This is a tale of woe which may not have a real lesson for servicers, even though an instructive result is always a purpose of these alerts. But we will let the readers decide because there should be solid guidance for the origination department.
A new case [Fremont Inv. & Loan v. Delsol, 65 A.D. 3d 1013, 885 N.Y.S. 2d 505 (2d Dept. 2009)] highlights what a dangerous world it can be for lenders (no surprise there) and how a remedy which seems as if it could have been granted was not.
Facts and Analysis
Here are the critical facts which explain how the lender was snookered. Owner is selling his property and the prospective purchaser went to the lender for a mortgage. An attorney who was to receive the loan proceeds (it is not absolutely clear who the lawyer was representing) got a wire transfer from the lender, paid some $258,000 to the holder of the existing mortgage to satisfy it (which is typical), obtained the satisfaction, disbursed $22,000 in additional proceeds to the owner, but never recorded either the purchaser’s deed or the lender’s mortgage. Not only that, the lawyer absconded with the balance of the wired mortgage proceeds. The result of all this is that the owner remained in title, conveniently without a mortgage burdening his property, the purchaser never got title, and the new lender was out all that money but without a mortgage as security; what a mess.
Lender needed to sue, of course, but assumed that the doctrine of an equitable mortgage should save them. Where parties intend that a mortgage is to be executed but it fails for want of some factor, such as signature is forgotten, the original is lost but a copy remains, or a vital statement in the mortgage was left out, the court can decree that an equitable mortgage exists. Here, though, the court found the intent to deliver a mortgage – a necessary component – did not exist and so there could be no equitable mortgage. (It is not clear why the doctrine of equitable subrogation was not invoked but that is another, far more intertwined, concept.)
The lender was left with possible success via a claim of unjust enrichment; the owner certainly was enriched. When this case finally ends the result of that aspect will be revealed.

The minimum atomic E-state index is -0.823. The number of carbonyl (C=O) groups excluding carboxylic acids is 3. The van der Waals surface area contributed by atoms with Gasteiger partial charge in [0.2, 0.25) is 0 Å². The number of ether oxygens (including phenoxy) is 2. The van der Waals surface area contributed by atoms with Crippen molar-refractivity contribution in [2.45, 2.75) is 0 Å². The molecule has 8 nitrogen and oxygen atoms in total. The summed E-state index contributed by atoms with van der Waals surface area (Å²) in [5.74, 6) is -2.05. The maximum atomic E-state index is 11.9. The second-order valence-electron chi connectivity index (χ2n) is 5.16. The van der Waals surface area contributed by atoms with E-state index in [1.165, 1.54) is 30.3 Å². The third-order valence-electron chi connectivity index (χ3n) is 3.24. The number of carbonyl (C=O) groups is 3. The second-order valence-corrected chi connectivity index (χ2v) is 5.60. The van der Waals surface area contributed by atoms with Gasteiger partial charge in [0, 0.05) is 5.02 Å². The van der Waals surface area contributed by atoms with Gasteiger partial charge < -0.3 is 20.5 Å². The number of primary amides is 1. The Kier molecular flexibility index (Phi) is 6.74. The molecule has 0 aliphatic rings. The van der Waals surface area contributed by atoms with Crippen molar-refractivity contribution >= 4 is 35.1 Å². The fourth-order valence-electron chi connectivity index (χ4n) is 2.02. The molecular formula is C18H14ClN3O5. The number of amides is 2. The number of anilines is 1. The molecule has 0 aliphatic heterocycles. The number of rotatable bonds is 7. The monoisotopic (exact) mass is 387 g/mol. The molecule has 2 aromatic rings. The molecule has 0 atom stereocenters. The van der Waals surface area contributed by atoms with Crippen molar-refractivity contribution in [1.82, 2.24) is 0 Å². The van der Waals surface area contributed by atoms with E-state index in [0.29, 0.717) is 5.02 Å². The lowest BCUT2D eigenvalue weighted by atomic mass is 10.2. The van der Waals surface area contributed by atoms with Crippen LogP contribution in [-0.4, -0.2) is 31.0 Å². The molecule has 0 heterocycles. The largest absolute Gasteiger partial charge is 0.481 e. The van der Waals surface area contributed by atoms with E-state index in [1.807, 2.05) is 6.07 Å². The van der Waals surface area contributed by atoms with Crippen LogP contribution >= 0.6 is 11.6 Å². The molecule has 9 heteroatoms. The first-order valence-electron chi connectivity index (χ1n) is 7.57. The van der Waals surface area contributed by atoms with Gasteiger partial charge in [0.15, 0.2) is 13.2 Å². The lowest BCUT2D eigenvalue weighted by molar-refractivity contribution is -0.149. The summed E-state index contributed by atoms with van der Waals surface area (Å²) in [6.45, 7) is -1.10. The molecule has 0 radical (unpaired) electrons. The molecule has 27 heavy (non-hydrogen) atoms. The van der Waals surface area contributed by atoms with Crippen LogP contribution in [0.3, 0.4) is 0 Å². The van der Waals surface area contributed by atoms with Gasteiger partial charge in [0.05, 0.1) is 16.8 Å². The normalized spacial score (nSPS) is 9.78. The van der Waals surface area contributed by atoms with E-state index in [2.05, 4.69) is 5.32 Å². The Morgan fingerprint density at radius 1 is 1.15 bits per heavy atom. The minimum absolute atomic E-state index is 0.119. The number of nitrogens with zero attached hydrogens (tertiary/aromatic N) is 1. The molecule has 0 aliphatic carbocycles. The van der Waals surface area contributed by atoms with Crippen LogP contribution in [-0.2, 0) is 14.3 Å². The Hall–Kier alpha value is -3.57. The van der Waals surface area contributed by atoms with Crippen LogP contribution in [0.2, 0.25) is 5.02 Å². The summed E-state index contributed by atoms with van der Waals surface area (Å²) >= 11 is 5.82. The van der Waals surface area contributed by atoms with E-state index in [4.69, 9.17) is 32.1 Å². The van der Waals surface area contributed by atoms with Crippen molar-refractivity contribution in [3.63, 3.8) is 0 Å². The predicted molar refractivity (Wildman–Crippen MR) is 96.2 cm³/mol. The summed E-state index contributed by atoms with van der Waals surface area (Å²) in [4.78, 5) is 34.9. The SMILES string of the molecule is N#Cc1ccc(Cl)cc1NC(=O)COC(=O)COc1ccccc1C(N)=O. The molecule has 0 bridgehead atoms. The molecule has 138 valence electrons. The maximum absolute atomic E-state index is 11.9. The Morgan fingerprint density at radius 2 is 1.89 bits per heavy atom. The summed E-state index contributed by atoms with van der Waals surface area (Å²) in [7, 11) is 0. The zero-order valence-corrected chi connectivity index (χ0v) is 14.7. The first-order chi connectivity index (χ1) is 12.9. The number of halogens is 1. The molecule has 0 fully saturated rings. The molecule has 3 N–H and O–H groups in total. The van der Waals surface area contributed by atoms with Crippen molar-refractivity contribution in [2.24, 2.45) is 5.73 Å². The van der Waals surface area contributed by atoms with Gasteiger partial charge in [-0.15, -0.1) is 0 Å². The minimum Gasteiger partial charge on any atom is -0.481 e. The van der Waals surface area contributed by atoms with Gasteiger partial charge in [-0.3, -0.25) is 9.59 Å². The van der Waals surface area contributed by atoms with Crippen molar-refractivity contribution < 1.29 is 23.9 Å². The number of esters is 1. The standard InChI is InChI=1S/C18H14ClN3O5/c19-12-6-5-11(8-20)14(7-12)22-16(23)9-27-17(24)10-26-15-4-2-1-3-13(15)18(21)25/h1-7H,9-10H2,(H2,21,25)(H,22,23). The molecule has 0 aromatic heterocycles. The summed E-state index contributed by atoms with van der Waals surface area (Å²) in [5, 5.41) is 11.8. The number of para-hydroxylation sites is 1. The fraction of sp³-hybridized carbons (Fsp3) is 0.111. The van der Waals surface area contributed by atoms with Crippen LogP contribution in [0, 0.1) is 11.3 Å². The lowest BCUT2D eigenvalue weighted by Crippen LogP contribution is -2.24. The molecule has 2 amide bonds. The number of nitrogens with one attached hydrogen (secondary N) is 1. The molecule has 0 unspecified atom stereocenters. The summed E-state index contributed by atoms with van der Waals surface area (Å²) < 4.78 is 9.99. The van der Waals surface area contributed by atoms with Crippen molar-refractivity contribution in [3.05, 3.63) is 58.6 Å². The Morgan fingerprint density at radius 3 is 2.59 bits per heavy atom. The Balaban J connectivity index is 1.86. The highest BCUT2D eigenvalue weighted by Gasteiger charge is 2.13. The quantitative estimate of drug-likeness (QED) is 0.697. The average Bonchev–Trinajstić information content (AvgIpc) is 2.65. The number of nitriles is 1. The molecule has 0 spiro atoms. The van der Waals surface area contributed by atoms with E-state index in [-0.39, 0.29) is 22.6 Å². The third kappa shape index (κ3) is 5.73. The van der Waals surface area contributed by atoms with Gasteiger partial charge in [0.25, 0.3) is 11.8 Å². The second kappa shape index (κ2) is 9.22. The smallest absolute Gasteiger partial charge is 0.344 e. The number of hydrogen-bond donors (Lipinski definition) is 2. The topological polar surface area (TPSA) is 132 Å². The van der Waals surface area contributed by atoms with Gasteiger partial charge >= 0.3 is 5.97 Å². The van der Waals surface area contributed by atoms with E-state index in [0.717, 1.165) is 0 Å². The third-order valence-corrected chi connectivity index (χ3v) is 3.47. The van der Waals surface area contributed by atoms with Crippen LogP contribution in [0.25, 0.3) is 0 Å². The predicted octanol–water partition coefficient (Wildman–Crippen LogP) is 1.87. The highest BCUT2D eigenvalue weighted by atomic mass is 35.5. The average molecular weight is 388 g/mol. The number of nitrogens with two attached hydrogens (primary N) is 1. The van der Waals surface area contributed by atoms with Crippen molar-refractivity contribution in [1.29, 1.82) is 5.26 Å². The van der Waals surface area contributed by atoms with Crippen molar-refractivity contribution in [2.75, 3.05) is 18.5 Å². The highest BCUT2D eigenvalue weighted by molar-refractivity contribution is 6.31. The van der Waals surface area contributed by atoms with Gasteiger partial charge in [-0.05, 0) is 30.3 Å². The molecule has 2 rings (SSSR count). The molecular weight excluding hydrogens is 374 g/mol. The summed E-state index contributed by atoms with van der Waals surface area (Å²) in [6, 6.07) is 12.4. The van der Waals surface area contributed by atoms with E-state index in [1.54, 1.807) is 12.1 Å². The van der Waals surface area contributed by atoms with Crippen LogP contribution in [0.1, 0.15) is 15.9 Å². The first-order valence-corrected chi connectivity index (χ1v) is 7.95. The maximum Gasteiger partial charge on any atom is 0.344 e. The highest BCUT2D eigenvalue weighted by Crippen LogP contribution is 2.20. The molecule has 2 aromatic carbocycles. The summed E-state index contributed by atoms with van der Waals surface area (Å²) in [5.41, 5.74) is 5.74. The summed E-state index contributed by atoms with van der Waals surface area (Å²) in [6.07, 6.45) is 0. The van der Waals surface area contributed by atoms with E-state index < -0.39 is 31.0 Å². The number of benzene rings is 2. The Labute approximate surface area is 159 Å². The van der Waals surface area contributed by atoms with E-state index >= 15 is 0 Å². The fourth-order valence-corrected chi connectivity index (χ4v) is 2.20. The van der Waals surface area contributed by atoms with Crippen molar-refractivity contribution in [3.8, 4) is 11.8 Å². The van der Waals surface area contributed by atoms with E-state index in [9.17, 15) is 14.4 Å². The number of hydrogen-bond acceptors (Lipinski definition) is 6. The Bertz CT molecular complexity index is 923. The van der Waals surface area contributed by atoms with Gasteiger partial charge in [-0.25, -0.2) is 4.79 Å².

There is not much here for servicers. They inherit this problem and they need to explore with counsel the sometimes obscure legal theories to pursue.
But there is something to be suggested to the lenders’ origination department. As a business decision, and to be more competitive, lenders may allow the borrower’s attorney to do the closing for them. (That might have happened here.) Or they may have some settlement agent attend to it. Having one’s own counsel, with a fiduciary duty to the lender, and an attorney-client relationship which can support a claim to a malpractice carrier can provide considerably more protection. It may not eliminate all the trauma when a genuine crook is encountered, but it can help.
Mr. Bergman, author of the four-volume treatise, Bergman on New York Mortgage Foreclosures, LexisNexis Matthew Bender (rev. 2017), is a partner with Berkman, Henoch, Peterson, Peddy & Fenchel, P.C. in Garden City, New York. He is also a member of the USFN, The American College of Real Estate Lawyers, The American College of Mortgage Attorneys, an adviser to the New York Times on foreclosure issues and writes a regular servicing column for the New York Law Journal. He is AV rated by Martindale-Hubbell, his biography appears in Who’s Who In American Law and he has been for years listed in Best Lawyers In America and New York Super Lawyers.